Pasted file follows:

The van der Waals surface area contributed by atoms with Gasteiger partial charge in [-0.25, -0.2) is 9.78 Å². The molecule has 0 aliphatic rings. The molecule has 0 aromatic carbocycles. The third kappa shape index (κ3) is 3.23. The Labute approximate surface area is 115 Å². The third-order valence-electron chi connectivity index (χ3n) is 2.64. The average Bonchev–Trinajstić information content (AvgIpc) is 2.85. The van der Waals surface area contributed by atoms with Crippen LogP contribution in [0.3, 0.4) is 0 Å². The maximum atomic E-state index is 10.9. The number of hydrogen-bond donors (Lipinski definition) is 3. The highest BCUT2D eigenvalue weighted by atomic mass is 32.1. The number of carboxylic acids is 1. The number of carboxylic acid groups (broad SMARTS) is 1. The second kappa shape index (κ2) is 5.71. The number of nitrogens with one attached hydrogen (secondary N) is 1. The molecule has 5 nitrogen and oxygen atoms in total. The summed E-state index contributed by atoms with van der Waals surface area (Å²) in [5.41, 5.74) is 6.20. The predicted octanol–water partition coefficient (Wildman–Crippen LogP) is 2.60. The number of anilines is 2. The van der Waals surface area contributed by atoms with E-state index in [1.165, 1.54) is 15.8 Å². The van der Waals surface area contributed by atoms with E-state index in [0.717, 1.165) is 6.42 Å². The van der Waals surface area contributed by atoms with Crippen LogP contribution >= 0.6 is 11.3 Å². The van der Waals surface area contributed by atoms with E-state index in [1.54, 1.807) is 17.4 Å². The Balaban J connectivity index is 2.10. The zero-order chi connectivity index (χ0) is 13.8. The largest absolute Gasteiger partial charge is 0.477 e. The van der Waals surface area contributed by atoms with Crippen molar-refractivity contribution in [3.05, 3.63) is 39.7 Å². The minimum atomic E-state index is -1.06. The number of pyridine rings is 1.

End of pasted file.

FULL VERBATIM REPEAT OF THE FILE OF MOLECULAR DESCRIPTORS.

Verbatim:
The van der Waals surface area contributed by atoms with Gasteiger partial charge in [-0.25, -0.2) is 9.78 Å². The molecule has 0 aliphatic rings. The molecule has 0 aromatic carbocycles. The third kappa shape index (κ3) is 3.23. The Labute approximate surface area is 115 Å². The third-order valence-electron chi connectivity index (χ3n) is 2.64. The average Bonchev–Trinajstić information content (AvgIpc) is 2.85. The van der Waals surface area contributed by atoms with Crippen LogP contribution in [0.3, 0.4) is 0 Å². The maximum atomic E-state index is 10.9. The number of hydrogen-bond donors (Lipinski definition) is 3. The highest BCUT2D eigenvalue weighted by atomic mass is 32.1. The number of carboxylic acids is 1. The number of carboxylic acid groups (broad SMARTS) is 1. The second kappa shape index (κ2) is 5.71. The number of nitrogens with one attached hydrogen (secondary N) is 1. The molecule has 5 nitrogen and oxygen atoms in total. The summed E-state index contributed by atoms with van der Waals surface area (Å²) in [5.41, 5.74) is 6.20. The predicted octanol–water partition coefficient (Wildman–Crippen LogP) is 2.60. The number of anilines is 2. The van der Waals surface area contributed by atoms with E-state index in [1.165, 1.54) is 15.8 Å². The van der Waals surface area contributed by atoms with E-state index in [0.717, 1.165) is 6.42 Å². The van der Waals surface area contributed by atoms with Crippen LogP contribution >= 0.6 is 11.3 Å². The van der Waals surface area contributed by atoms with E-state index in [1.54, 1.807) is 17.4 Å². The Balaban J connectivity index is 2.10. The zero-order chi connectivity index (χ0) is 13.8. The largest absolute Gasteiger partial charge is 0.477 e. The van der Waals surface area contributed by atoms with Crippen molar-refractivity contribution in [3.05, 3.63) is 39.7 Å². The minimum atomic E-state index is -1.06. The number of pyridine rings is 1.